Take Advantage of Synergies to Pivot Your Small Business

Take Advantage of Synergies to Pivot Your Small Business

Making a sweeping change in the direction of your small business plan can be overwhelming. But pivoting around your company doesn’t mean you have to reinvent the wheel. Oftentimes, you can take advantage of the synergies that make the process more efficient and effective.
To do this, keep these steps in mind:
1. Take a look at the strategies you suggested for implementing your pivot and break down each into a list of detailed action steps you need to take.
This list should be as specific and comprehensive as possible.
2. Review the action plan you’ve created by ticking next to items that you can accomplish with company or employee resources, thus taking advantage of existing synergies.
3. Put an X next to the items that you really feel will ask you to reinvent the wheel – or in this case, do something the company hasn’t done before.
4. Look at the items marked with the X and think about how you can use your company’s existing strengths to make the change as efficiently and effectively as possible.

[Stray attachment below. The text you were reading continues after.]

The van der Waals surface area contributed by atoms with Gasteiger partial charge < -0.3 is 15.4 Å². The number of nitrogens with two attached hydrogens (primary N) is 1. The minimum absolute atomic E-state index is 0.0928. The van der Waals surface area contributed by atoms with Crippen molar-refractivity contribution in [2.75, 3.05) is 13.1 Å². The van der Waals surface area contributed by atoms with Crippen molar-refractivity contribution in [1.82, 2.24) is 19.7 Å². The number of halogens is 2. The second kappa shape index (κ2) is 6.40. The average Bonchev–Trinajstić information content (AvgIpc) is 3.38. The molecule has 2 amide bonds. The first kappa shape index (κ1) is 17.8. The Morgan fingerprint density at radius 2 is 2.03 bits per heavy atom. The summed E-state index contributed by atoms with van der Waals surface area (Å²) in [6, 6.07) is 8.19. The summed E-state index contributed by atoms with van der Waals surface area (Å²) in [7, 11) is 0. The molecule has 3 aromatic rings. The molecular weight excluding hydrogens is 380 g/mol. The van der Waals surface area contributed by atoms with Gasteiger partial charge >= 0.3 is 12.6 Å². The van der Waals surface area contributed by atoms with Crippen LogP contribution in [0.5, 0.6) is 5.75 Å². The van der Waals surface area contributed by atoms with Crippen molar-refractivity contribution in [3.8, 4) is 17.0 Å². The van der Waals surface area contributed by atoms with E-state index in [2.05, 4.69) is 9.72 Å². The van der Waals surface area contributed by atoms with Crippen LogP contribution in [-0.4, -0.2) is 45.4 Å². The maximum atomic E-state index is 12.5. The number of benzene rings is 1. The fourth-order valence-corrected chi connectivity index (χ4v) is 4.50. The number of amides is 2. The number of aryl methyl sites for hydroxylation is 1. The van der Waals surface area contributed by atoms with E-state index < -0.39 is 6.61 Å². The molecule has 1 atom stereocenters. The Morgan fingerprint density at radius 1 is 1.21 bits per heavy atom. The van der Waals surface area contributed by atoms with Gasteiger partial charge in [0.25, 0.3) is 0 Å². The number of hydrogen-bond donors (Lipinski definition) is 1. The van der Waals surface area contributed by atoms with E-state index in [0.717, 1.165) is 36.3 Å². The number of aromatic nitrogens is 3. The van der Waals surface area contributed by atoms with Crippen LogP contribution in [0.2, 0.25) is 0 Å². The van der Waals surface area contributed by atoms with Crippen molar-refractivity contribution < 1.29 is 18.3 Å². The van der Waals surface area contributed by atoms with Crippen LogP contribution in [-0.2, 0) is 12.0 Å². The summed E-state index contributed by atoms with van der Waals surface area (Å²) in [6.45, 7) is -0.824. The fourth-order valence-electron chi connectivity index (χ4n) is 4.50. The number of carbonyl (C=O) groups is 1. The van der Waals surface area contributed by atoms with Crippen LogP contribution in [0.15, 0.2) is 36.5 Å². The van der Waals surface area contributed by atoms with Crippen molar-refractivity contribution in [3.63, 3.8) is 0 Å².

Think about resources outside your company, too, that might create synergies that could make the job a little easier — good relationships with vendors, for example, or a group of independent contractors you already work with.
5. If you think there may be synergies you haven’t tapped into yet, consider sponsoring a brainstorming session with a section of the company’s employees.
During the session, identify synergies that will help you implement your action plan.
Not so long ago, a company that made its reputation in the field of top-notch fishing gear began to consider significantly expanding its catalog to include sports equipment of many types, from swimming goggles to soccer balls. Some company executives were concerned that the change would erode the company’s reputation for quality.
They held a brainstorming session to develop strategies to avoid this predicament. Marketing experts have successfully argued that a company’s outstanding reputation provides valuable synergies. They designed advertisements for the new product line that convey the message that products are changing but the company’s dedication to quality has remained the same.
Let’s take a different example: a regional orchestra had a hard time during the recent economic downturn. When ticket sales plummeted, the orchestra made a dramatic decision. Instead of paying ticket fees up front, the group began offering free tickets to encourage people to make donations instead. The orchestra’s marketing director had already come up with a plan to create side items such as T-shirts, coffee mugs, and other items emblazoned with the group’s logo.
Instead of outright selling the items, the orchestra decided to offer it as a thank you to people who had donated $25 or more. The result: many seats were filled with people drawn to the idea of ​​a “free” concert. The orchestra’s coffers were filled with donations, and the group’s emblem began to appear everywhere. Now that’s synergy.